[3485] "Leva" means "levy" or "conscription." The American Heritage Spanish Dictionary, ed. Françoise Dubois-Charlier (Boston: Houghton Mifflin Company, 1986), 317. See also Coalition to Stop the Use of Child Soldiers, The Use of Children as Soldiers in Latin America: A Country Analysis, May 1999, [previously online] [cited October 1, 2002]; available from http://globalmarch.org/virtuallibrary/radda-barnen-child-soldiers/database/peru-armed-forces.htm [hard copy on file]. See also Radda Barnen, "Peru Armed Forces," (1999); available from http://globalmarch.org/virtuallibrary/radda-barnen-child-soldiers/database/peru-armed-forces.htm.

[3486] Coalition to Stop the Use of Child Soldiers, "Peru," in Global Report 2001, [cited August 27, 2002]; available from http://www.child-soldiers.org/cs/childsoldiers.nsf/3f922f75125fc21980256b20003951fc/e6f83a2ff10d3d8180256b1e00566960?OpenDocument.

[3487] U.S. Embassy-Lima, unclassified telegram no. 1123, March 4, 2003.

[3488] ECPAT International, Peru, in ECPAT International, [database online] [cited August 28, 2003], "Child Prostitution"; available from http://www.ecpat.net/eng/Ecpat_inter/projects/monitoring/online_database/index.asp. See also U.S. Department of State, Country Reports – 2002: Peru, Section 5.

[3489] ECPAT International, Peru, "Child Prostitution".

[3490] Pre-school, primary and secondary education are compulsory. El Presidente de la Republica, Ley General de Educación, 28044, Lima, July 17, 2003, articles 4, 8 and 12. The General Education Law was passed on July 17, 2003 and includes articles on bilingual, intercultural, and vocational education, as well as on regular and alternative basic education for working children and adolescents. See El Presidente de la Republica, Ley General de Educación, articles 20, 36 and 37. At the beginning of the 1990s, basic education was only required for a 6-year period. See UNESCO, Education for All 2000 Assessment: Country Reports – Peru, prepared by Ministry of Education, pursuant to UN General Assembly Resolution 52/84, 2000, [cited September 5, 2002]; available from http://www2.unesco.org/wef/countryreports/peru/rapport_1.htm.

[3491] World Bank, World Development Indicators 2003. Net enrollment rates greater than 100 percent indicate discrepancies between the estimates of school-age population and reported enrollment data. For an explanation of gross primary enrollment and/or attendance rates that are greater than 100 percent, please see the definitions of gross primary enrollment rate and gross primary attendance rate in the glossary of this report.

[3492] U.S. Department of State, Country Reports – 2002: Peru, Section 5.

[3493] For a more detailed discussion on the relationship between education statistics and work, see the preface to this report.

[3494] International Confederation of Free Trade Unions, Peru: Report on Core Labour Standards for the WTO: ICFTU Report for the WTO General Council Review of the Trade Policies of Peru, Geneva, May 30-31, 2000, [cited August 28, 2003]; available from http://www.icftu.org.

[3495] World Bank, Peru-Rural Education, project information document.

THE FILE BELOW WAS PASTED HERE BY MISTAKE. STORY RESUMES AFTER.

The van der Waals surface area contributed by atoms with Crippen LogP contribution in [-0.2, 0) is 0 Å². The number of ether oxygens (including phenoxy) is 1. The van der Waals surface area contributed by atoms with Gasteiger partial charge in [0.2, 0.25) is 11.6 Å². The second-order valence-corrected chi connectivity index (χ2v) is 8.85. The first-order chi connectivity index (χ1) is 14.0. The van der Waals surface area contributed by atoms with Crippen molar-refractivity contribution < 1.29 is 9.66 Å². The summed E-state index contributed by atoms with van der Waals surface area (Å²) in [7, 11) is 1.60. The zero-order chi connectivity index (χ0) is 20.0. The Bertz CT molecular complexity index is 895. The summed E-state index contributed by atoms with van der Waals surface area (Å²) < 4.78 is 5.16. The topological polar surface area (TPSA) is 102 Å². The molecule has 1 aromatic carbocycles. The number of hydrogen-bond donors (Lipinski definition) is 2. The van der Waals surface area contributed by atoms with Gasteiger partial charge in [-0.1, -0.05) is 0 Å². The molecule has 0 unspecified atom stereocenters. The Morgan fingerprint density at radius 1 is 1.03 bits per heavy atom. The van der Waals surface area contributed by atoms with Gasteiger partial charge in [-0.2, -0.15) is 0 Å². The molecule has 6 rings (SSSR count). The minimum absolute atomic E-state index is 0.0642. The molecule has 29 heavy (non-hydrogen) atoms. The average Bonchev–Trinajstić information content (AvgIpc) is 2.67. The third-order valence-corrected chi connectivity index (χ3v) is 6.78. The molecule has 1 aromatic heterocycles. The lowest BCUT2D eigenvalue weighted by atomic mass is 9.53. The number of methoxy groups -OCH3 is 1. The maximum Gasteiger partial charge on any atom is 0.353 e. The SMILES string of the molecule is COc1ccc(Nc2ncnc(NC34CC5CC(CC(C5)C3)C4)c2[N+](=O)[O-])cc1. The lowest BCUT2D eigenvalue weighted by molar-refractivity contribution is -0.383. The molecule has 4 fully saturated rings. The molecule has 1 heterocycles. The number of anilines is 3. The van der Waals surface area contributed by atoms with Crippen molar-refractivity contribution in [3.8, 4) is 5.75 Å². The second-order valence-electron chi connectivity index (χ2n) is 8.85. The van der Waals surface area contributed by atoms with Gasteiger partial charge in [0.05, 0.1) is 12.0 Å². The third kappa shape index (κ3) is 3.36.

[3496] ILO, The Effective Abolition of Child Labor: Peru, January 2001, 344 [August 28, 2003]; available from http://www.ilo.org/public/english/standards/relm/gb/docs/gb280/pdf/gb-3-2-abol.pdf.

[3497] Gerenta de Promoción de la Niñez y la Adolescencia, ¿Qué Somos?, Ministerio de la Mujer y Desarrollo Social, [online] [cited August 28, 2003]; available from http://www.mimdes.gob.pe/dgnna/dgnnaweb1.htm.

[3498] Government of Peru, Ley que Modifica el Artículo 51 de la Ley No. 27337, Código de los Niños y Adolescentes, [cited September 4, 2003]; available from http://www.cajpe.org.pe/rij/bases/legisla/peru/27571.htm.

[3499] Popolizio, Cuestionario sobre Trabajo Infantil, 3,15. Working adolescents are not required to register with the Ministry of Labor if they are performing domestic or unpaid family work; however, the head of the household for which they work must register them in the municipal labor records. See Ley que Aprueba el Nuevo Código de los Niños y Adolescentes, Ley no. 27337, Capitulo IV, Régimen para el adolescente trabajador, Artículo 50; available from http://www.cajpe.org.pe/rij/bases/legisla/peru/ley1.html.

[3500] ILO, Paraguay Ratified 36 Conventions, in ILOLEX, [online] [cited June 23, 2003]; available from http://www.ilo.org/ilolex/cgi-lex/ratifce.pl?Paraguay.

[3501] Requisitos y formalidades para la contratación laboral de adolescente, Resolución Ministerial No 033-2000-TR.9; available from http://www.mtps.gob.pe/normas/033-2000-tr.htm.

[3502] IBD, IDB Approves $23.4 Million Loan to Paraguay to Improve Preschool and Early Education, [online] 2003 [cited July 7, 2003]; available from http://www.iadb.org/NEWS/display/PRView.cfm?PR_Num=131_03&Language=English. Adolescent domestic work also requires authorization from local authorities. See ILO, Review of Annual Reports: Peru.

[3503] Ley que Aprueba el Nuevo Código de los Niños y Adolescentes, Ley no. 27337, Capitulo IV, Régimen para el adolescente trabajador, Artículo 59.

[3504] Ibid., Libro primero: Derechos y libertades, Capítulo I: Derechos Civiles, Artículo 4.

[3505] U.S. Department of State, Country Reports – 2002: Peru, Section 5.

[3506] Ibid., Section 6f.

[3507] Penalties for sexual assaults against children were lowered to compensate for overcrowded prisons. See ECPAT International, Peru, "CSE Overview".

[3508] U.S. Embassy-Lima, unclassified telegram no. 3996.

[3509] U. S. Embassy-Lima, unclassified telegram no. 5249, October 7, 2002.

[3510] U.S. Department of State, Country Reports – 2002: Peru, Section 6d.

[3511] U.S. Embassy-Lima, unclassified telegram no. 5249, October 7, 2002.

[3512] Ministry of Women and Social Development, Gerenta de Promoción de la Niñez y la Adolescencia, [cited August 28, 2003]; available from http://www.mimdes.gob.pe/dgnna/dgnnaweb1.htm. See also U.S. Embassy-Lima, unclassified telegram no. 5249.

[3513] Ley que Aprueba el Nuevo Código de los Niños y Adolescentes, Ley no. 27337, Capitulo V, Contravenciones y Sanciones, Artículo 70.

[3514] U. S. Embassy-Lima, unclassified telegram no. 5249.

[3515] ILO, Ratifications by Country, in ILOLEX, [database online] [cited June 23, 2003]; available from http://www.ilo.org/ilolex/english/newratframeE.htm.